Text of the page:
Worldwide postharvest fruit and vegetables losses are as high as 30 to 40% and even much higher in developing countries like Nepal. A systematic survey was conducted to assess the extent of loss due to post harvest conditions in oranges at field, transport, storage and market levels during October to January, 2011. The survey data were collected using oral questionnaires, personal interviews, group discussions and informal observation in the field and Krishi Bazar, Dharan. The production of oranges in Dhankuta this year was found to be reduced by 40 to 50% than previous year which was observed to be followed by alternate pattern. Consequently, the price was doubled this year. The post harvest loss was found to be 46% from harvesting to distribution. The losses during harvesting, transportation, grading, packaging and marketing were found to be 7, 25, 3, 1 and 5% maximum, respectively. The storage losses were found to be 5% during 2 to 4 days in Krish Bazar while 40.1% during 21 days experimental condition in room. The losses in experimental condition comprised 15.02% evaporation loss, 14.34% pathological loss and 10.74% other losses. The most observed disease was fungal attack in oranges. Reducing postharvest losses is very important; ensuring that sufficient food, both in quantity and in quality is available to every inhabitant in our planet. Postharvest horticulturists need to coordinate their efforts with those of production horticulturists, agricultural marketing economists, engineers, food technologists, and others who may be involved in various aspects of the production and marketing system.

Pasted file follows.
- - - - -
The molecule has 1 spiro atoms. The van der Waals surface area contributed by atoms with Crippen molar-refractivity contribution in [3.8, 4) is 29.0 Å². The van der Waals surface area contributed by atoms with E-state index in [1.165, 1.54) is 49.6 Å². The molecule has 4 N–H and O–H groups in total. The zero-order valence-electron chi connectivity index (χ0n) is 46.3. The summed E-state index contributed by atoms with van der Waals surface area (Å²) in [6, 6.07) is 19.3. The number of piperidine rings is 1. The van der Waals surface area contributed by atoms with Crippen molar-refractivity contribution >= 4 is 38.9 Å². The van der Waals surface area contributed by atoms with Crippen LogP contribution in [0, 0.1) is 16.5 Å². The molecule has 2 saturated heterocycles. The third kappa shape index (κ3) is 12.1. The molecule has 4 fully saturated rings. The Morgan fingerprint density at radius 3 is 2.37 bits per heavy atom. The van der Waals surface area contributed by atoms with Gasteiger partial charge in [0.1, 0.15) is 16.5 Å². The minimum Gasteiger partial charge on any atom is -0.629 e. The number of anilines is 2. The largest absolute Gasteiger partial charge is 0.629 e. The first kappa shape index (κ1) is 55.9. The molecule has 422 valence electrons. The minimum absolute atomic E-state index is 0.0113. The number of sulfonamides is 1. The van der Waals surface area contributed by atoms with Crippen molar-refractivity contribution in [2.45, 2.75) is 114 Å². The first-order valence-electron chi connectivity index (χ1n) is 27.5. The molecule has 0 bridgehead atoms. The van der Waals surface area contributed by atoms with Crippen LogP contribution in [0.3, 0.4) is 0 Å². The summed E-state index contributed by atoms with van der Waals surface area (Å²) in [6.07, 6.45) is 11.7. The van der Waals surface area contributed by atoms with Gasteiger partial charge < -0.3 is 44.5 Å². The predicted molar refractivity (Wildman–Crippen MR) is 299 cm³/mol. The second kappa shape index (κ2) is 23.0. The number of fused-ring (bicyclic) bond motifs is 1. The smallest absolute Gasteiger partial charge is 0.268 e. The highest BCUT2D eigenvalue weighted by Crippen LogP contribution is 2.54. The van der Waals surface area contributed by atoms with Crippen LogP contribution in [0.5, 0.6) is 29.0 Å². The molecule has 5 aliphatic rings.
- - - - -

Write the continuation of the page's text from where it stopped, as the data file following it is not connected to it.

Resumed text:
Key words: Orange, survey, post harvest loss, storage, loss reduction, Nepal.
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